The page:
In order to have health and happiness in the new year each individual must take their 'first steps of the New Year'. Their lunar year of birth and the current year will dictate the direction that they walk in - it is believed to be important to start your way in the right direction on the first day of the new year.





After the first steps are taken all family members re-enter their home and start the Tsagaan Sar greetings. There are many traditions followed between families on this day such as passing the snuff bottle. The symbolism of the passing of the snuff bottle is new friendship and honouring friends and family. 

However, one of the most formal traditions is when family members honour their senior relatives in a greeting called 'zolgokh.' This is when the younger person places their arms under the elder person's and hold their elbows  to show support and respect for them as their elder. This is all with the exception of the husband and wife as they are considered one person so they don’t need to be greeted by each other. 

The traditional greeting is 'Ta amar mend baina uu?’ which means ‘How are you doing?’  The answer back to the first greeting is ‘Amar mendee’ which means I am fine, I am good. Elders are given a ‘khadag’ (a Mongolian sacred scarf) as a sign of deep respect and are wished good health and long life.

The Tsagaan Sar Table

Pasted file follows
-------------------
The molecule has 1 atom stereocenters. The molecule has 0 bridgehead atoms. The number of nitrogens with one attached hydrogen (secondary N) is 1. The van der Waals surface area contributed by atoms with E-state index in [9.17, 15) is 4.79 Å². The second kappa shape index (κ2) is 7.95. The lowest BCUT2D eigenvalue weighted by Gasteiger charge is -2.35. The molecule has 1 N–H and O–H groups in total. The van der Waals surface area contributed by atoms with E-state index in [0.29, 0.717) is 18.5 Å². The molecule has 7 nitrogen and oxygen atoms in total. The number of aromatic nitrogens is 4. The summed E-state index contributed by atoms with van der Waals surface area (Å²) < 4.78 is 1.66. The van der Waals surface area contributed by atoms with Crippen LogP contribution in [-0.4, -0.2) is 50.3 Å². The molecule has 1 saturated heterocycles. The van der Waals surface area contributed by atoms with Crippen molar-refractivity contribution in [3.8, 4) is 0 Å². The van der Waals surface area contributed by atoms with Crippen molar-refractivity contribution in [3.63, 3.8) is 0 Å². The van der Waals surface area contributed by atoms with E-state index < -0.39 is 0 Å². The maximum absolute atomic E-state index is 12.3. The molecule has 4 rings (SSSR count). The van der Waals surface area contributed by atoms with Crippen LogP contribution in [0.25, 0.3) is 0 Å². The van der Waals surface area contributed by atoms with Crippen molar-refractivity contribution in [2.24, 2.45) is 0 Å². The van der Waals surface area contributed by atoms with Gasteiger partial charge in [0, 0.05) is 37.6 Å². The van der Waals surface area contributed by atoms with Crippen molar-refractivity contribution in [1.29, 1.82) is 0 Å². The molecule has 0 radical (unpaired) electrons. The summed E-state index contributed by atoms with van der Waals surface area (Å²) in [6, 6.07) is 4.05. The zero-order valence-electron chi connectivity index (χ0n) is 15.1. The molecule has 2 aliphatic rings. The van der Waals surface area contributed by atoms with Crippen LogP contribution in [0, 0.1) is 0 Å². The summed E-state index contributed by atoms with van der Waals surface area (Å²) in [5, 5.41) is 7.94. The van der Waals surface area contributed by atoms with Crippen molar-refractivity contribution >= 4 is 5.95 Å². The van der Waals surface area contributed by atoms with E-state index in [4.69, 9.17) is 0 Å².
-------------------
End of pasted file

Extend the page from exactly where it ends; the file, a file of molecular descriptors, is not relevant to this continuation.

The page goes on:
In brief, mutton!


Mongolians typically prepare three important dishes for Tsagaan Sar as well as the buuz mentioned above there is also boov and the whole back of a sheep.



The main one you can see in the photo is boov – a traditional Mongolian bread (basically biscuits made of flour).  The boov are stacked in layers which have to be an odd number – three, five, etc – as the odd numbers represent happiness. The older the family members, the higher the stack of boov to show respect (the number of levels indicates the status of the family, which is determined by the age of the parents and the number of their children). The boov is then decorated with aaruul (Mongolian dried cheese) and small sweets. 


Also on the table you will find  a whole back of a sheep including the fat of its tail (it's just off to the right in the photo). Mongolians try to cook a sheep with as big a tail as possible, wishing the family wealth and prosperity.  It is served on the table for the entirety of the holiday. 


As Tsagaan Sar is celebrated by Mongolians all previous things pass away with the previous year. As the new crescent moon rises so the new year starts - positive and white (or clean). During Tsagaan Sar you should not be angry, greedy or sad. You clear your mind and spirit of all negative things and open it up to pure clean positive thoughts.

We'll be in the middle Gobi in the rural community of Erdenedalai for Tsagaan Sar. For the Eternal landscapes team that won't be with me, I will be  wishing them all 'sar shinedee saikhan shineleerei'. I wish you all the same.

And remember, you could always join the Eternal Landscapes team as they celebrate Tsagaan Sar in 2018. How? By joining one of our Mongolian winter tours. Alternatively, just email me (jess@eternal-landscapes.co.uk) - I'm always happy to be of help and all advice is free with no sales pitch. 

And, unless I have mentioned otherwise, all images used throughout this post were taken either by EL guests or members of the EL team. This is the Mongolia you will also experience if you chose to travel with us.

Wherever the road takes you in 2017 - Sain Yavaarai - Journey Well